A bit more on sprinting…

Ok, I thought I’d finished that post, but (as usual) as soon as you think you’ve finished something…

My team-mate Dave posted a link up on our forum today to an interesting literature review entitled Understanding Sprint-Cycling Performance: The Integration of Muscle Power, Resistance, and Modeling. It covers pretty much every aspect of sprinting, including track and road, short to long duration, and has some interesting modelling and conclusions regarding the relationship between aerodynamics and sprint performance. It’s a bit technical in places, but you can skip the proper geeky bits and it’s definitely worth a read. To summarise a couple of the conclusions:

  • Crank length has no impact on sprinting
  • Optimal cadence is around 130 rpm
  • Standing to sprint increases power output by 8-12%, but the increased aerodynamic drag significantly reduces this benefit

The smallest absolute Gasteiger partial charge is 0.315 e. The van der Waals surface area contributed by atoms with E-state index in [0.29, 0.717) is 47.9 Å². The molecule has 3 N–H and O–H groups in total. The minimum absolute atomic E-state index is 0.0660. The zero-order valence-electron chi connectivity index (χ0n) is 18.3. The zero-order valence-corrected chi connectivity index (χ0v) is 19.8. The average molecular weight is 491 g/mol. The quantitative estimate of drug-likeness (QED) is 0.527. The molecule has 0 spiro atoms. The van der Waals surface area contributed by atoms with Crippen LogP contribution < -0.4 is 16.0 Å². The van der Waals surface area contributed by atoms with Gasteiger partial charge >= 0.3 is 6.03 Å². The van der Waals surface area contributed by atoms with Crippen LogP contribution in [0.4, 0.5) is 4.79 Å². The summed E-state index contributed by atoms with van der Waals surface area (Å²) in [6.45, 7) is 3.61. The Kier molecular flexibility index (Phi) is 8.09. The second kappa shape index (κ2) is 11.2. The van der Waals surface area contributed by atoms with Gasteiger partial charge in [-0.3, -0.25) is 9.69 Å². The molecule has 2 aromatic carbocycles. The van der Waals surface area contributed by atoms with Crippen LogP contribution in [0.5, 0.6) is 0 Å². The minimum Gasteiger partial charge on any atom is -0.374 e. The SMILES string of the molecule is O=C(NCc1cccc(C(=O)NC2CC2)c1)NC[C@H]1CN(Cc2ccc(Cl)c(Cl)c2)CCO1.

• A drafting riderʼs drag area is reduced by 25% or more, allowing faster acceleration

Another interesting point, which corresponds to other data that I’ve seen, goes to my first point in my previous post. The author references the power profile of a UCI Protour race winning performance from a bunch sprint. I’ll just quote the paper here

“The final maximal effort was 14 seconds in duration, during which average power was 926 W and peak power was 1097 W … the peak power of 1097 W might seem modest compared with the power reported for track cyclists over short distances. This power, however, won a major professional road stage race with a large peloton intact. It was produced after 5 and a half hours of racing and was the culmination of several kilometers of increasing speed in approaching the finish line. During the final 3 minutes, this cyclist averaged 490 W and exceeded 600 W for 64 seconds.”

Makes me think – I can match those sprint numbers, but I definitely couldn’t put that final 3 minutes together after 5.5 hours of racing. Gives me something to aim for though!

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